Wings for outpost

Union programmes help implement newest technologies in border security

Two decades ago, Belarus and Russia shared the commitment of ensuring security along their state borders. Two years later, funding was allocated from the common Union State budget to protect the external border of the Union State.



The 2002-2005 Programme to Protect the External Border of the Union State aimed to reform the system effectively and was extended until 2006, funded by the Union State. About 2,500,000 Russian Roubles were spent on a wide range of activities: from constructing houses and barracks to equipping checkpoints and ensuring modern communications and training of highly qualified personnel.

The next stage of financing, from 2007 to 2011, allocated almost 3 billion Russian Roubles, creating 16 new checkpoints along the external border of the Union State. Two are placed near the villages of Dotishki and Benyakoni, on the border with Lithuania, while six new border posts have been commissioned and the military town of Polotsk has received new infrastructure for its border unit. In addition, 16 checkpoints have received automated equipment and two telephone exchanges have been installed. There are also six signaling complexes at intermediate points along the border and the perimeters of eight border service units have received technical means of protection and video surveillance systems. Russian universities have hosted 75 Belarusian specialists and 80 border guards have enhanced their qualification in Russia.

The current programme to strengthen Union State border security, for 2012-2016, foresees 3bln Russian Roubles of funding. In 2015, further numbers of Belarusian military personnel will receive training at higher professional establishments in the Russian FSB (Federal Security Service). Checkpoints will receive upgraded automated facilities and four checkpoints will receive information security systems. ‘Radiobarier’ inflatable protection alarm systems are being fitted, while Pinsk’s border unit is receiving a set of unmanned aircraft, allowing monitoring within a 50km radius.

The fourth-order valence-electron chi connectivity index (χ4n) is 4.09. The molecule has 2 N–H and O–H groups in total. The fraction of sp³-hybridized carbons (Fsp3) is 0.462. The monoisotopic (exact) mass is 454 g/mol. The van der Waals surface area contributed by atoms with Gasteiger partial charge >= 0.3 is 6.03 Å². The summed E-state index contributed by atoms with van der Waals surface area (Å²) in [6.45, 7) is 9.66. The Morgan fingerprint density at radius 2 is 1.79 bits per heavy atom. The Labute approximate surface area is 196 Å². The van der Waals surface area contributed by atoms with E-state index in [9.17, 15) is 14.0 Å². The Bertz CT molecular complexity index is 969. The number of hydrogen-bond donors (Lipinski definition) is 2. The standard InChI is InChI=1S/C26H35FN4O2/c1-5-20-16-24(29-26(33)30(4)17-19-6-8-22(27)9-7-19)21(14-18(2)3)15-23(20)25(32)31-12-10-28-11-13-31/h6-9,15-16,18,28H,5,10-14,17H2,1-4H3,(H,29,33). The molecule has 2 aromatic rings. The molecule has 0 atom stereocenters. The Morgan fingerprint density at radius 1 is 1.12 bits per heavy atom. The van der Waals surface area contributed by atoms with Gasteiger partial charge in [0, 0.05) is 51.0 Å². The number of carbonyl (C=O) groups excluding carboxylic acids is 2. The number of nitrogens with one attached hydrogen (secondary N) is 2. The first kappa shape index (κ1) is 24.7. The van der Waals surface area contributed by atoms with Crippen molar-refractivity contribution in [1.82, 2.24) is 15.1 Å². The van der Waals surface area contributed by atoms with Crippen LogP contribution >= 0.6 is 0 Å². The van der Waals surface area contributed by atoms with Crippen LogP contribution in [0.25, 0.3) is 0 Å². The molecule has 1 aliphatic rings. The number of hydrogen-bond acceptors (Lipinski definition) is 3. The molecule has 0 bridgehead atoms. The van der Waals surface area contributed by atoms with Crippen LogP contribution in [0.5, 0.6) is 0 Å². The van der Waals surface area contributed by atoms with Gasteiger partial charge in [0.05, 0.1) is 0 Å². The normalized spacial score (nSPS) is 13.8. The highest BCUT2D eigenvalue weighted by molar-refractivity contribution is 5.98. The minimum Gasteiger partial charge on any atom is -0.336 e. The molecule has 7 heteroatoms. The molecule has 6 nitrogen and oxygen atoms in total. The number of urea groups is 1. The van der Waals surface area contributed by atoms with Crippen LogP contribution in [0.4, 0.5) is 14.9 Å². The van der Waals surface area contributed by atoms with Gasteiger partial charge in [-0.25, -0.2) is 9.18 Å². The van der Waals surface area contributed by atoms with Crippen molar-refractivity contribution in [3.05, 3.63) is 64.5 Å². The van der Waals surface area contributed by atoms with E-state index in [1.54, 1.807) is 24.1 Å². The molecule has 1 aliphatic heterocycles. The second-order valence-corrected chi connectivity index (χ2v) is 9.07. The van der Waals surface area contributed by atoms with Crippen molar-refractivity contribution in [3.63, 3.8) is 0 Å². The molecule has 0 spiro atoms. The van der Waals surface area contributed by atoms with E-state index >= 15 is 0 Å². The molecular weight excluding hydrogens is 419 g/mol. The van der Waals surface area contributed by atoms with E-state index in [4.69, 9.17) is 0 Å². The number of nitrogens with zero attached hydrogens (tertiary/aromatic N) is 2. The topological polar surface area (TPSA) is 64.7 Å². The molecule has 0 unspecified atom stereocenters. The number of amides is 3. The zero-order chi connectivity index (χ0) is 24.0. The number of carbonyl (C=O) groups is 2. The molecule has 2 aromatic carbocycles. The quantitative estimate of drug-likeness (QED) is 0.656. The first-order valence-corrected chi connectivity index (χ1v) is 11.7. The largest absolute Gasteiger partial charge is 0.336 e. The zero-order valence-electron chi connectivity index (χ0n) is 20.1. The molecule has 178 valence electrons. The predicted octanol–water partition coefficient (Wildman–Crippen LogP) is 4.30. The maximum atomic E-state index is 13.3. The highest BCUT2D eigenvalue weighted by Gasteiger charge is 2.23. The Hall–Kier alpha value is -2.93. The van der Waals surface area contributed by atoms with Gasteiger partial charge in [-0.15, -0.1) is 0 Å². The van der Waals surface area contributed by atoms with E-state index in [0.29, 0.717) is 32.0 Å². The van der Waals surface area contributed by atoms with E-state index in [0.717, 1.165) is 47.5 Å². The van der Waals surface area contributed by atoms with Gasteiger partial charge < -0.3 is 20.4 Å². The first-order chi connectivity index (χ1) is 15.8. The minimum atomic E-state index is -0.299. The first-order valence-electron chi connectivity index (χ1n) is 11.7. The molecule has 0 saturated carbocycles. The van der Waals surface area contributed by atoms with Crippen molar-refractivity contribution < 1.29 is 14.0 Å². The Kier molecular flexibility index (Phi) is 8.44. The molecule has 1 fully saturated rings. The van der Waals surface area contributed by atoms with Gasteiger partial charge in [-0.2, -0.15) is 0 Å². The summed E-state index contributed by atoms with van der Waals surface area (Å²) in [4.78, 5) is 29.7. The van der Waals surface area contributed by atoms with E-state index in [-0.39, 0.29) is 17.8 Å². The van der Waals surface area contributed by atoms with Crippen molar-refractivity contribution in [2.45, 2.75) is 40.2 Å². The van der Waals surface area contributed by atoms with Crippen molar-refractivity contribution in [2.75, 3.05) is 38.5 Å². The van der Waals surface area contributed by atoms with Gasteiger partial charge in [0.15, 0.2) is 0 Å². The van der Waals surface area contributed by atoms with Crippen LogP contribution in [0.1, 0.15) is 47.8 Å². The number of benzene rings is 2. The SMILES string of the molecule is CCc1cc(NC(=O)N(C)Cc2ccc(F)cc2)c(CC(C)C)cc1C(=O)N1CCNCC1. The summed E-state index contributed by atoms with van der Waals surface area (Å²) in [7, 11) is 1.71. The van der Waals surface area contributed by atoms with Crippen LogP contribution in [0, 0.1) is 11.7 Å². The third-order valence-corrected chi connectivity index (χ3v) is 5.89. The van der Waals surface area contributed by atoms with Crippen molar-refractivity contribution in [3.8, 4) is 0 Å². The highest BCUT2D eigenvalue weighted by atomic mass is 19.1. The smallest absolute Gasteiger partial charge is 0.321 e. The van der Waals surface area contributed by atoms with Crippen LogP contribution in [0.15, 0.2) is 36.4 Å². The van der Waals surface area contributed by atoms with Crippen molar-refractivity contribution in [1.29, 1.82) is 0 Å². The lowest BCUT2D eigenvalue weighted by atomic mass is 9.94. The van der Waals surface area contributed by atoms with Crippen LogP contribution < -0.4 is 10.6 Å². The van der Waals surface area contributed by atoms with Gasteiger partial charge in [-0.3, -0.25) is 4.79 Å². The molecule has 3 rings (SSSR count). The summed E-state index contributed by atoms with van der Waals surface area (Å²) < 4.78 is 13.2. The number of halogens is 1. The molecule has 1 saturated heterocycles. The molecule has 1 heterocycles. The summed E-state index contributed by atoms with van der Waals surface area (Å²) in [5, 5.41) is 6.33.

Recently, Grodno hosted the Board of the Border Committee of the Union State, hearing mid-term results of how the programme is being realised. Future plans were discussed, with the Head of the Border Service of the FSB of the Russian Federation, Army General Vladimir Kulishov, noting that all targets had been met. He believes technical support is essential in installing the new biometric systems at border points, with work due to be completed in December.

Last year, 800 million Russian Roubles were invested in border security. The Chairman of the State Border Committee of Belarus, Leonid Maltsev, explained, “We are gaining experience in using drones to protect the state border, in two classes: those with a radius of about 50km, which can hover and report to the outpost; and a smaller version, for use by border guards on duty. We are now working on how to use them most effectively. We also have small gyrocopters, like helicopters, which can monitor day and night, manned by two people. They can land on any terrain: even on snow or water.”

Dense forests can make it difficult for gyroplanes to see what’s happening below, but are to be equipped with rapidly deployable signalling complexes, which can send camera and sensor images not only to the outpost but to the border unit and to the Border Committee.

By Katerina Charovskaya


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